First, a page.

Billionaire John De Mol Takes Facebook to Court Over Fraudulent Bitcoin Ads

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John de Mol, a Dutch billionaire and media magnate, has recently sued Facebook over fraudulent bitcoin ads that showed him next to quotes about how much money he purportedly made investing in BTC with a company that was swindling users.

According to Reuters, De Mol’s lawyer has claimed the businessman, who created the reality show ‘Big Brother’ and is one of brains behind the Endemol entertainment studio, is suing the social media giant over damages to his client’s reputation, and over Facebook’s inability to stop the ads from appearing altogether.

De Mol’s lawyers would, as such, like to see Facebook automatically block ads featuring him and cryptocurrencies. The businessman’s lawyer further claimed consumers sent a total of €1.7 million (around $1.9 million) to the scammers, before Facebook reacted to complaints and removed the ads from its platform.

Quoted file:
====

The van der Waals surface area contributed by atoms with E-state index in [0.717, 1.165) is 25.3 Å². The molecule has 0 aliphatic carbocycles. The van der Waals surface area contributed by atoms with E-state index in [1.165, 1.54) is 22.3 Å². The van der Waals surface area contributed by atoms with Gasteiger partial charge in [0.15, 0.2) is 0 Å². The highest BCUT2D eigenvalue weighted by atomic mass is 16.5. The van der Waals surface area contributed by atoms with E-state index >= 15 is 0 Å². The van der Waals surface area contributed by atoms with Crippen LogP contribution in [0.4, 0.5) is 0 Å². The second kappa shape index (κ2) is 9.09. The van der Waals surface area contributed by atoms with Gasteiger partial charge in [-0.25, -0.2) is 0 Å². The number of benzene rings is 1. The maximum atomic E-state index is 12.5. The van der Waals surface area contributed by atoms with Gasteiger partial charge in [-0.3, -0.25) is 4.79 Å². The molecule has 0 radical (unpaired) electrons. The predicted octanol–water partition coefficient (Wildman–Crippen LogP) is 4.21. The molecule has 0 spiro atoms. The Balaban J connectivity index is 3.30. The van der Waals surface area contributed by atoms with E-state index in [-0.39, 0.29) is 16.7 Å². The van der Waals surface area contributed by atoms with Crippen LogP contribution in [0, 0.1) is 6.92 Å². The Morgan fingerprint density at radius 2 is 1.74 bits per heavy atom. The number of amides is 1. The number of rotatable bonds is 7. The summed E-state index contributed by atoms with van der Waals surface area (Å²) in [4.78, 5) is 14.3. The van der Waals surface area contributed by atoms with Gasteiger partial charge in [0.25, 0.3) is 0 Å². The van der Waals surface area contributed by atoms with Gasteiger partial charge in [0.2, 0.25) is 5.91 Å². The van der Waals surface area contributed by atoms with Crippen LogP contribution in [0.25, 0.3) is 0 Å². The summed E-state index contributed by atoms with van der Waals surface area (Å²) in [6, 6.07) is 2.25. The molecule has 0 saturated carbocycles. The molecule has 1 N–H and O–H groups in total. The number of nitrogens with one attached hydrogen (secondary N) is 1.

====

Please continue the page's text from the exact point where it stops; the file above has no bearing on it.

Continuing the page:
De Mol is also looking to get the names of those behind the fraudulent bitcoin ads, so he can hand them over to authorities. Jacqueline Schapp, one of his lawyers, argued that Facebook’s system of reacting to users reporting problems isn’t good enough.

I don’t know what reality Facebook lives in, but that doesn’t work.

Facebook’s lawyer, Jens van den Brink, revealed the company couldn’t be forced to monitor every ad that goes through it all the time, and that it’s “technically impossible” to block ads with De Mol’s name on it, as other people have the same name.

Van den Brink also added Facebook has met with Dutch financial market regulator AFM this month to discuss ways to combat scammers on its platform. It’s worth noting that Facebook banned cryptocurrency-related ads last year to stop them, but later on lifted the ban.

A judge at the Amsterdam District Court gave both parties two weeks to come up with a reasonable solution. If they fail to reach an agreement, the judge noted he would rule on the case.

This isn’t the first time celebrities are used to get users to buy into fraudulent cryptocurrency schemes through Facebook’s ads.

Source: CryptoGlobe

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